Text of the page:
Share Email Print

Proceedings Paper

Skin lesion boundary segmentation with fully automated deep extreme cut methods
Format Member Price Non-Member Price
PDF $17.00 $21.00

Paper Abstract

The skin is the largest organ in our body. There is a high prevalence of skin diseases and a scarcity of dermatologists, the experts in diagnosing and managing skin diseases, making CAD (Computer Aided Diagnosis) of skin disease an important field of research. Many patients present with a skin lesion of concern, to determine if it is benign or malignant. Lesion diagnosis is currently performed by dermatologists taking a history and examining the lesion and the entire body surface with the aid of a dermatoscope. Automatic lesion segmentation and evaluation of the symmetry or asymmetry of structures and colors with the help of computers may classify a lesion as likely benign or as likely malignant. We have explored a deep learning program called Deep Extreme Cut (DEXTR) and used the Faster-RCNN-InceptionV2 network to determine extreme points (left-most, right-most, top and bottom pixels). We used the ISIC challenge-2017 images for the training set and received Jaccard index of 82.2% on the ISIC testing set 2017 and 85.8% on the PH2 dataset. The proposed method outperformed the winner algorithm of the competition by 5.7% for the Jaccard index.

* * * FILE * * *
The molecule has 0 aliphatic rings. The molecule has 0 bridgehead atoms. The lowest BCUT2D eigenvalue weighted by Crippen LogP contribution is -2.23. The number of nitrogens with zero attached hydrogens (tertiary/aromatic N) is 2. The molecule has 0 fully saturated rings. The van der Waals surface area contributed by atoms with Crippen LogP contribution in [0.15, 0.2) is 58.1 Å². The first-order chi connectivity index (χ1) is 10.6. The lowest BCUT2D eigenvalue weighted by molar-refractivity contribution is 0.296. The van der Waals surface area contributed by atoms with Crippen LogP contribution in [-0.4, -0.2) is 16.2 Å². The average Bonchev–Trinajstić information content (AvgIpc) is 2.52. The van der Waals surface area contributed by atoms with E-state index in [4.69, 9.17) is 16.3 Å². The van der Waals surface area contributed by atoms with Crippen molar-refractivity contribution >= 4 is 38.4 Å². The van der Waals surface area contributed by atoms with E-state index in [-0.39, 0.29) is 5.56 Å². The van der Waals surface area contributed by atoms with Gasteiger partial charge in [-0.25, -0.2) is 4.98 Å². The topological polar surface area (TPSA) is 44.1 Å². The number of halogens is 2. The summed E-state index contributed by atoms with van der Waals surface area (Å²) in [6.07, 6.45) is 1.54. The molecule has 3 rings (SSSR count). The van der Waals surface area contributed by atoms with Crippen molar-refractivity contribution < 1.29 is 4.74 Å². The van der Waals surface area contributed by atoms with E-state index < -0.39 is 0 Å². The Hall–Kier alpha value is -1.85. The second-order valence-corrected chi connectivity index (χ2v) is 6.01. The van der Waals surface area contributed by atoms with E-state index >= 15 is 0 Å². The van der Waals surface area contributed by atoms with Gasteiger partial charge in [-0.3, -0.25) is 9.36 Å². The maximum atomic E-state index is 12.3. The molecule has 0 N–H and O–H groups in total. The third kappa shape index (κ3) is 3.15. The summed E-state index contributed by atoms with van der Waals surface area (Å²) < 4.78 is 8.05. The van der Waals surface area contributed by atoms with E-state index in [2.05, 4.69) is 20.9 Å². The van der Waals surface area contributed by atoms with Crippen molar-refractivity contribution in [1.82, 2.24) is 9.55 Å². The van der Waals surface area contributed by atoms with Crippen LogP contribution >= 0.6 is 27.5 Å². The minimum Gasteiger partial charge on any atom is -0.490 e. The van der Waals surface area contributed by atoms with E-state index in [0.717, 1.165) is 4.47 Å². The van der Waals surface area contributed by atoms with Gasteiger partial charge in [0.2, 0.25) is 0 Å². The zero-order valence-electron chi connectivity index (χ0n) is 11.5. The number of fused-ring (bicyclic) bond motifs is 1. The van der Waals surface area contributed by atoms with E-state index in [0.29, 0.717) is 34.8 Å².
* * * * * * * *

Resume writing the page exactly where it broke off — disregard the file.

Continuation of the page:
Paper Details

Date Published: 15 March 2019
PDF: 7 pages
Proc. SPIE 10953, Medical Imaging 2019: Biomedical Applications in Molecular, Structural, and Functional Imaging, 109530Q (15 March 2019); doi: 10.1117/12.2513015
Show Author Affiliations
Manu Goyal, Manchester Metropolitan Univ. (United Kingdom)
Jiahua Ng, The Univ. of Sheffield (United Kingdom)
Amanda Oakley, DermNet (New Zealand)
Moi Hoon Yap, Manchester Metropolitan Univ. (United Kingdom)

Published in SPIE Proceedings Vol. 10953:
Medical Imaging 2019: Biomedical Applications in Molecular, Structural, and Functional Imaging
Barjor Gimi; Andrzej Krol, Editor(s)

© SPIE. Terms of Use
Back to Top
Sign in to read the full article
Create a free SPIE account to get access to
premium articles and original research
Forgot your username?